Rule of St. Benedict: Chapter 71: That the Brethren Be Obedient to One Another, December 29, 2016

April 29, August 29, December 29

Chapter 71: That the Brethren Be Obedient to One Another

Not only is the boon of obedience

to be shown by all to the Abbot,

but the brethren are also to obey one another,

knowing that by this road of obedience they are going to God.

Giving priority, therefore, to the commands of the Abbot

and of the Superior appointed by him

(to which we allow no private orders to be preferred),

for the rest

let all the juniors obey their seniors

with all charity and solicitude.

But if anyone is found contentious,

let him be corrected.

And if any brother,

for however small a cause,

is corrected in any way by the Abbot or by any of his Superiors,

or if he faintly perceives

that the mind of any Superior is angered or moved against him,

however little,

let him at once, without delay,

prostrate himself on the ground at his feet

and lie there making satisfaction

until that emotion is quieted with a blessing.

But if anyone should disdain to do this,

let him undergo corporal punishment

or, if he is stubborn, let him be expelled from the monastery.

Some Thoughts

The concept of mutual obedience is such a stark contrast to our modern “who do you think you are to tell me what I should do” way of thinking, isn’t it? I confess I am very much product of my times, as much as I hate to admit it, and when someone tells me what to do, I have a rude response, at least mentally.

I have an example… I am very sorry to say that on the day of Christmas Arts (our major fundraiser at my church for our outreach programs) I thought I’d lend a hand by putting away the janitorial style mop and bucket not realizing that it had dirty water in it. Pushed it through the room, got to the the hallway and the bucket tipped over having come to grief on the metal strip where the carpeting in the hall starts and the tile floor of the parish hall ends. I am very sorry to report that I bellowed (no other word for it) a four letter scatological word beginning with ‘s’. Then as I tried to clean up the mess, in a much quieter voice I cursed myself out and the ‘f’ word predominated this monologue. Some people came and helped me and I apologized over and over and over again.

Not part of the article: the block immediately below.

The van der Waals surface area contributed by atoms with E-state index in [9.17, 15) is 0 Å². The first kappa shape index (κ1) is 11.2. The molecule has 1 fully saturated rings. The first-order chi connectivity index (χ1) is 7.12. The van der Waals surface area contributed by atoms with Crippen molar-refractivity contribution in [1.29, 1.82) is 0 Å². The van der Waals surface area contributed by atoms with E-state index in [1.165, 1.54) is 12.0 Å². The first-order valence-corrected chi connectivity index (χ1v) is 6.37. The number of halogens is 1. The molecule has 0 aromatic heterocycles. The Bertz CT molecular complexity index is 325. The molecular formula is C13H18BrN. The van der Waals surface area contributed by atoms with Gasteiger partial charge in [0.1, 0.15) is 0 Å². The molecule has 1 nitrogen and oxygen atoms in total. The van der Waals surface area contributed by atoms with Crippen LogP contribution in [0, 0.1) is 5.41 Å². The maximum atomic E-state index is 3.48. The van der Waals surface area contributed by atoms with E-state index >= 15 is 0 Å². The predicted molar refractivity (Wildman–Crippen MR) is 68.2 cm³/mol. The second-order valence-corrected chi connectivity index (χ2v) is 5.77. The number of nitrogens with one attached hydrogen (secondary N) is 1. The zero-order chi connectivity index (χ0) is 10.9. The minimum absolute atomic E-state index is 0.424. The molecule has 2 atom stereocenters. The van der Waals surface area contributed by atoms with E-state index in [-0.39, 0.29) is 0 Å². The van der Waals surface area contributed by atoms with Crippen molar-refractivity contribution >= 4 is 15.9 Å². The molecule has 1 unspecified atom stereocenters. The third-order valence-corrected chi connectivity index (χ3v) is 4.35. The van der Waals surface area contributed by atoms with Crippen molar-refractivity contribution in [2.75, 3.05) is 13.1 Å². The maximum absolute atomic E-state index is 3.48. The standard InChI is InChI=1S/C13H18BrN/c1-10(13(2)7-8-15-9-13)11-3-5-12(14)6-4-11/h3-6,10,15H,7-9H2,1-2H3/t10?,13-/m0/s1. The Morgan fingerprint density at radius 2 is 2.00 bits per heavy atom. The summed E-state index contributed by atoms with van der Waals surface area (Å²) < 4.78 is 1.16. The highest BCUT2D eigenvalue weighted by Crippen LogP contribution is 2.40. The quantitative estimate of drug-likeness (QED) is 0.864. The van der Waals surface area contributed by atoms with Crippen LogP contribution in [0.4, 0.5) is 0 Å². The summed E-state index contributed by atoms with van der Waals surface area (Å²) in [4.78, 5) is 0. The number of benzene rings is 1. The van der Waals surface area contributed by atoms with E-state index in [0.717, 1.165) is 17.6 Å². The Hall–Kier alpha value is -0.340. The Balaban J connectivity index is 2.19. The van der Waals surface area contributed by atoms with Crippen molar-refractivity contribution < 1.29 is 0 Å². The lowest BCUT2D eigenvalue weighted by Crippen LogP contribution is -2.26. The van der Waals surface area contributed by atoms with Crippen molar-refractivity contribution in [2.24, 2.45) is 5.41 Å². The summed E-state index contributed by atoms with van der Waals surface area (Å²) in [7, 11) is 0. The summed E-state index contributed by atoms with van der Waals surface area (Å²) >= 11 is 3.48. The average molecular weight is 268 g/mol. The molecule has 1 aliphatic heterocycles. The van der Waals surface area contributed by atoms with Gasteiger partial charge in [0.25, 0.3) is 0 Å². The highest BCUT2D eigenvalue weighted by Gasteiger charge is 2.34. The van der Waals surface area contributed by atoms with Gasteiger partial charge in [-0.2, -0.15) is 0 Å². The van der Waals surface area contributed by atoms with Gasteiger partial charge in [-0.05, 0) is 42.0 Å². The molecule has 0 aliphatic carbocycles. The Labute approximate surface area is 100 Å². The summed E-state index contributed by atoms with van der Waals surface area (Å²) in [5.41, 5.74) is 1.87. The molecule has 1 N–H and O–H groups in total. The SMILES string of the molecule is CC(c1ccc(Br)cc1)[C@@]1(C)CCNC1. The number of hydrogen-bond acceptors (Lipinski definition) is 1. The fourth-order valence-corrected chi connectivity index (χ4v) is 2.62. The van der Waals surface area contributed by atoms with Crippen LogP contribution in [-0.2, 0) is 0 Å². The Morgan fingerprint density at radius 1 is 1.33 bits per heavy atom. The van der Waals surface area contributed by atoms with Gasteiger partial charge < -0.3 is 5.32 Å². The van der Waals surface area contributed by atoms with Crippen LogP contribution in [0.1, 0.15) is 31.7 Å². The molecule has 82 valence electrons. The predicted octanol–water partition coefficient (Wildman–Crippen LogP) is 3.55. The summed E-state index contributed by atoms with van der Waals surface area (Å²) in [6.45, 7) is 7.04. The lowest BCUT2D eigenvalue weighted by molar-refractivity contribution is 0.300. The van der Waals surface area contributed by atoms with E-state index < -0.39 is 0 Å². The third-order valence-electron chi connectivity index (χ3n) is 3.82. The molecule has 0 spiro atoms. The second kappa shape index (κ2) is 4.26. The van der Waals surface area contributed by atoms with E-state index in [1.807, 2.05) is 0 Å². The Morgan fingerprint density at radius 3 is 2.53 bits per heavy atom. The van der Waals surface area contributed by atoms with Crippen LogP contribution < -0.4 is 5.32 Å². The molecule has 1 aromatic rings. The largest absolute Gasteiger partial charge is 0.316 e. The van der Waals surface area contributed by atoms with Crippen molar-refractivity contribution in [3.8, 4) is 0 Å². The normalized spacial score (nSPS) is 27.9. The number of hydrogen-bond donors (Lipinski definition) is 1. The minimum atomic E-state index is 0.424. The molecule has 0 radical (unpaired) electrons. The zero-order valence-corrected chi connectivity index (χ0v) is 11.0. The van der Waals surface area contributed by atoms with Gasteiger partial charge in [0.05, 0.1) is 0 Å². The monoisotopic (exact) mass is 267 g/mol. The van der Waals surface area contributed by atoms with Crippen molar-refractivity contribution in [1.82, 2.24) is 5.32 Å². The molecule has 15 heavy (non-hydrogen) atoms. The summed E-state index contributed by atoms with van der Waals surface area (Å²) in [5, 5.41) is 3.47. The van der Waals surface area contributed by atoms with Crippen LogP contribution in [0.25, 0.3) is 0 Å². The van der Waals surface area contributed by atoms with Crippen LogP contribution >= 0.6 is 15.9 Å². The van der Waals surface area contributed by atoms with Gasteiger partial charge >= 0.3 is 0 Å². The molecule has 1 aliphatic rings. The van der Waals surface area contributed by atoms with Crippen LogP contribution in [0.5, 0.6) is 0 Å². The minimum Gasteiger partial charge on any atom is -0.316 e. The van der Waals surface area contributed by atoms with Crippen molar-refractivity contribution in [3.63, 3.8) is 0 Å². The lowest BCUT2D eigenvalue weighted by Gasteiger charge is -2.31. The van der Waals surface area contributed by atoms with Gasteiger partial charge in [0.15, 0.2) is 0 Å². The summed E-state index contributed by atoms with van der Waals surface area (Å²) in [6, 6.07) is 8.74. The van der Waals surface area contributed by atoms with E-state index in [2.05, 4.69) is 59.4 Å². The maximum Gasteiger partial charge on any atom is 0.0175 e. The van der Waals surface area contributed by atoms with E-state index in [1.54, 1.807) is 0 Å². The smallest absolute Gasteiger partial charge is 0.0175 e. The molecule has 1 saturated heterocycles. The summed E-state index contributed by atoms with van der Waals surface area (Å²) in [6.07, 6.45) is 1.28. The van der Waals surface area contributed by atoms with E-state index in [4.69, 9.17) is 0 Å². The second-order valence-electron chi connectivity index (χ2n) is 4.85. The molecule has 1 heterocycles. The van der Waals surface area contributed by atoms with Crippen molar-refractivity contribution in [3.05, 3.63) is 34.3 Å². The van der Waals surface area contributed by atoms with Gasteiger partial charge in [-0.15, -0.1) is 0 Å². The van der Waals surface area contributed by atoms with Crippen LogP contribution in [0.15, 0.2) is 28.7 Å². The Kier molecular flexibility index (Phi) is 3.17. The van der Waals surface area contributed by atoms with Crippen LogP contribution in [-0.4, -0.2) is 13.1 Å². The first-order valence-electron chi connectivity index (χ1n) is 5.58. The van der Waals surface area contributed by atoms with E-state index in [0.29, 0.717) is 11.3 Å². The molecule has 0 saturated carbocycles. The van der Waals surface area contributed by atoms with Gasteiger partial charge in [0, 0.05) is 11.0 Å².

Coupla days later I received an email from someone who had not been there but whose children were. I had noticed the presence of the kids, but sad to say, I wasn’t paying any attention to anything except the horrible mess I had made on such an important day at such a bad time, that I doubt very much it would have made a difference. The gentleman wrote to me in very judgemental terms but even so all I could do was nod my head because, expressed judgementally or not, he was right. I was with him 100%, I agreed with everything he said, no matter how unflatteringly expressed.

Didn’t even hurt because he was so right.

And then he lost me. He wrote that he “demanded that I never use such language in front of his children again.” I fear I did not respond well to the word “demand”. He had written at length about self-control, remembering where I was, my responsibility under the baptismal covenant to the children of the parish, the hypocrisy of a nun using that language and on and on. As I said, I agreed with everything he said until the “demand”.

My response was, first of all, to apologize once again, to tell him how right he was etc. And then in a new paragraph, I quoted back to him

everything he said to me about self-control, remembering where I was etc, only I framed it in terms of him and ended it with a demand that he and his girlfriend, their friends and their children stop treating the Lord’s house as if it were a party zone having such audible conversations before and during the service because it interfered with the prayers of others.

This all happened at the very beginning of the month and within 2 days, I realized how very wrong I had been to write this way, that as much as I disliked his use of the word “demand” that maybe he was right to use it. I even emailed him and said so, apologizing for my response, confessing that it was sinful of me to have written that way and asking his forgiveness. I’ve never heard from him again.

So I have been ruminating long and hard about my preference for a “who do you think you are” response instead of one that better reflects my vows as a nun, the RB upon which I claim to base my life and the very real mutual interdependence of all of us in the Body of Christ and my own ego and lack of humility.

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